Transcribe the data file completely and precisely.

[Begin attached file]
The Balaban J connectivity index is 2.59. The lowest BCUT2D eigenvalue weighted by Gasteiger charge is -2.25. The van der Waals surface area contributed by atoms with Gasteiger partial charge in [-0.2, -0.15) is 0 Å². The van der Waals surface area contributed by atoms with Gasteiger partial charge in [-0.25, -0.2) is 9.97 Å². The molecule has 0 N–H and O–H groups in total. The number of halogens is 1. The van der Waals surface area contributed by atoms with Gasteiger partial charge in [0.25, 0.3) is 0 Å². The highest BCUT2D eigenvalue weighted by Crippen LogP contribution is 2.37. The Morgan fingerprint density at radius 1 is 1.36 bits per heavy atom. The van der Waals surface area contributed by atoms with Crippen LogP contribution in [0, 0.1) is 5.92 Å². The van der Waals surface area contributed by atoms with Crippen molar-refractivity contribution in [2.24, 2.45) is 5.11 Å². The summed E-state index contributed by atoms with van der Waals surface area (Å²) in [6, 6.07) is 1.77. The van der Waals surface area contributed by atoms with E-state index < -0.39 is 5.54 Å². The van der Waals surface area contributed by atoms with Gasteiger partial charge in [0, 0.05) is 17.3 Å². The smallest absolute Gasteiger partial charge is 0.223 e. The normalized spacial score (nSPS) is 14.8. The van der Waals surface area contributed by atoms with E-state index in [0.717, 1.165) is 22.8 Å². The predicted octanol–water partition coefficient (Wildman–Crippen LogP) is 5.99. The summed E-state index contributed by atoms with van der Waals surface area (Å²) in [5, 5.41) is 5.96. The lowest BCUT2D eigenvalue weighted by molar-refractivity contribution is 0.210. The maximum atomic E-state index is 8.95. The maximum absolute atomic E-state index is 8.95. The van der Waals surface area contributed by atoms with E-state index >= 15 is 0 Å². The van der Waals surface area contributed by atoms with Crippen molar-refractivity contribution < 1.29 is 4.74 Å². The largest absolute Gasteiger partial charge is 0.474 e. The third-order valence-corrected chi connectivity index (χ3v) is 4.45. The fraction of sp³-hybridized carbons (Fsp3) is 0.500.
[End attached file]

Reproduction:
The Balaban J connectivity index is 2.59. The lowest BCUT2D eigenvalue weighted by Gasteiger charge is -2.25. The van der Waals surface area contributed by atoms with Gasteiger partial charge in [-0.2, -0.15) is 0 Å². The van der Waals surface area contributed by atoms with Gasteiger partial charge in [-0.25, -0.2) is 9.97 Å². The molecule has 0 N–H and O–H groups in total. The number of halogens is 1. The van der Waals surface area contributed by atoms with Gasteiger partial charge in [0.25, 0.3) is 0 Å². The highest BCUT2D eigenvalue weighted by Crippen LogP contribution is 2.37. The Morgan fingerprint density at radius 1 is 1.36 bits per heavy atom. The van der Waals surface area contributed by atoms with Crippen LogP contribution in [0, 0.1) is 5.92 Å². The van der Waals surface area contributed by atoms with Crippen molar-refractivity contribution in [2.24, 2.45) is 5.11 Å². The summed E-state index contributed by atoms with van der Waals surface area (Å²) in [6, 6.07) is 1.77. The van der Waals surface area contributed by atoms with E-state index < -0.39 is 5.54 Å². The van der Waals surface area contributed by atoms with Gasteiger partial charge in [0, 0.05) is 17.3 Å². The smallest absolute Gasteiger partial charge is 0.223 e. The normalized spacial score (nSPS) is 14.8. The van der Waals surface area contributed by atoms with E-state index in [0.717, 1.165) is 22.8 Å². The predicted octanol–water partition coefficient (Wildman–Crippen LogP) is 5.99. The summed E-state index contributed by atoms with van der Waals surface area (Å²) in [5, 5.41) is 5.96. The lowest BCUT2D eigenvalue weighted by molar-refractivity contribution is 0.210. The maximum atomic E-state index is 8.95. The maximum absolute atomic E-state index is 8.95. The van der Waals surface area contributed by atoms with E-state index >= 15 is 0 Å². The van der Waals surface area contributed by atoms with Crippen molar-refractivity contribution < 1.29 is 4.74 Å². The largest absolute Gasteiger partial charge is 0.474 e. The third-order valence-corrected chi connectivity index (χ3v) is 4.45. The fraction of sp³-hybridized carbons (Fsp3) is 0.500.